The 1960s and early 1970s ushered in a new Age of Aquarius, and also jump-started mainstream America's love affair with the occult, making once taboo subjects like witchcraft and devil worship suitable conversation material for a suburban cocktail party. Anton LaVey was getting plenty of press with his Church of Satan, and it seems like Americans everywhere were suddenly interested in topics like astrology and ritual magic.
People were eagerly abandoning the clutches of mainstream religions and instead devoting time to books on astral projection and spell casting, and it wasn't long before popular music began to reflect the public's interest in magic and the occult.
The Chicago-based psychedelic rockers Coven released their infamous Witchcraft Destroys Minds and Reaps Souls album in 1969, and Black Sabbath scared people's parents the following year with their doom-laden debut, but more than just hard rockers were getting in on the action. Music created on Moog synthesizers was also becoming popular with the public around the same time, so perhaps it was inevitable that the occult and early electronic music would soon meet.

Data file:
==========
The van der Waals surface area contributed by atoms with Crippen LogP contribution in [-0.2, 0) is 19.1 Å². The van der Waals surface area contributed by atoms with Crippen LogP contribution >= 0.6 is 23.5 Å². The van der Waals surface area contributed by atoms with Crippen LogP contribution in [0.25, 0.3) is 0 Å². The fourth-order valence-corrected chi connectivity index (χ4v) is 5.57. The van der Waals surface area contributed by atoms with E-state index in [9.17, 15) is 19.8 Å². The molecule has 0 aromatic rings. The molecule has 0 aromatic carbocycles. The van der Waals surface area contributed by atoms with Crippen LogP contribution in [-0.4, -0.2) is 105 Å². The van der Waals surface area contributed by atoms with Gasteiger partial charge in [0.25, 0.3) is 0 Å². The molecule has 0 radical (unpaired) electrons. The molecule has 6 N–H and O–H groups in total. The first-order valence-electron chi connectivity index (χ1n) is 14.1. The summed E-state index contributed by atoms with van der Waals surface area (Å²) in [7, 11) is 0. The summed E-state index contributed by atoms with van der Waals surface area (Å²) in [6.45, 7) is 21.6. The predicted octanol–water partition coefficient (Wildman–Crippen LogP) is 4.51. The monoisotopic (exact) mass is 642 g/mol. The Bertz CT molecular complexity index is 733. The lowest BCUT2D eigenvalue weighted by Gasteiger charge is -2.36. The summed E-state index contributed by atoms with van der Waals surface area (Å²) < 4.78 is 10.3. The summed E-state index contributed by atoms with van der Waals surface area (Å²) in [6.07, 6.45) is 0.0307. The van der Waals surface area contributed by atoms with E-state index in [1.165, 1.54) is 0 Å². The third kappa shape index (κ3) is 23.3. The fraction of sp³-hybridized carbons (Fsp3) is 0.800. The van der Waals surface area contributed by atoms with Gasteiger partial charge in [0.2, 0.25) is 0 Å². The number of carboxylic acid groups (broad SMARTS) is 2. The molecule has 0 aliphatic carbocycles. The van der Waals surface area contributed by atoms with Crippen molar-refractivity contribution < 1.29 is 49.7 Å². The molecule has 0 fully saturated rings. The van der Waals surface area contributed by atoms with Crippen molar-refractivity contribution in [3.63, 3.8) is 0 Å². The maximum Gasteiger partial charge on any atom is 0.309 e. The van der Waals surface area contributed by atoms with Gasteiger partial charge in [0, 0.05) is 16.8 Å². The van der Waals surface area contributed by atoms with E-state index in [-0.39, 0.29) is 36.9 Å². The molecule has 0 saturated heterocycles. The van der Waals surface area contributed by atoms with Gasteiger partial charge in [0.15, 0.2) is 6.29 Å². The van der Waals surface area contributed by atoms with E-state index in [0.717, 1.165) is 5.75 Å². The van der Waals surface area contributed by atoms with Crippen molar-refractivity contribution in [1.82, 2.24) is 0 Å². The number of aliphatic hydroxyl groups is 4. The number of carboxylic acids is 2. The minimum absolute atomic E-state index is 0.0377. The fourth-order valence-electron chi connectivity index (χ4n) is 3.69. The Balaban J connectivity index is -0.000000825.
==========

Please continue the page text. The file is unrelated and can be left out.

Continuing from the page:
Enter Canadian-born composer Morton Garson, an artist with a very strange résumé, including writing songs for Brenda Lee and Cliff Richards before arranging two albums by Doris Day. Throughout the '60s, Garson was featured on numerous albums by soft-pop and easy listening artists, before becoming one of the first arrangers or composers to use the newly available Moog synthesizers.
Garson recorded an astrology-themed album featuring the instrument for Elektra Records, as well as a few other early electronic-music oddities, before recording a 12-album series of astrological electronic music on A&M Records -- one album for each sign of the Zodiac.
In 1971 Garson recorded what might be regarded as his masterpiece, an occult-themed album aptly named Black Mass by "Lucifer" (the name under which Garson decided to attribute the album). The record is now widely collected by fans of early Moog music and collectors of occult-music oddities. Sporting a menacing-looking black cover with strange symbols on one side and a sigil of Baphomet on the other, the album was not for the easily shaken. The tracks had equally sinister-sounding names like "Voices of the Dead" and "Exorcism," making Black Mass one of the spookiest albums of the early-'70s, and a classic of early occult and electronic music.
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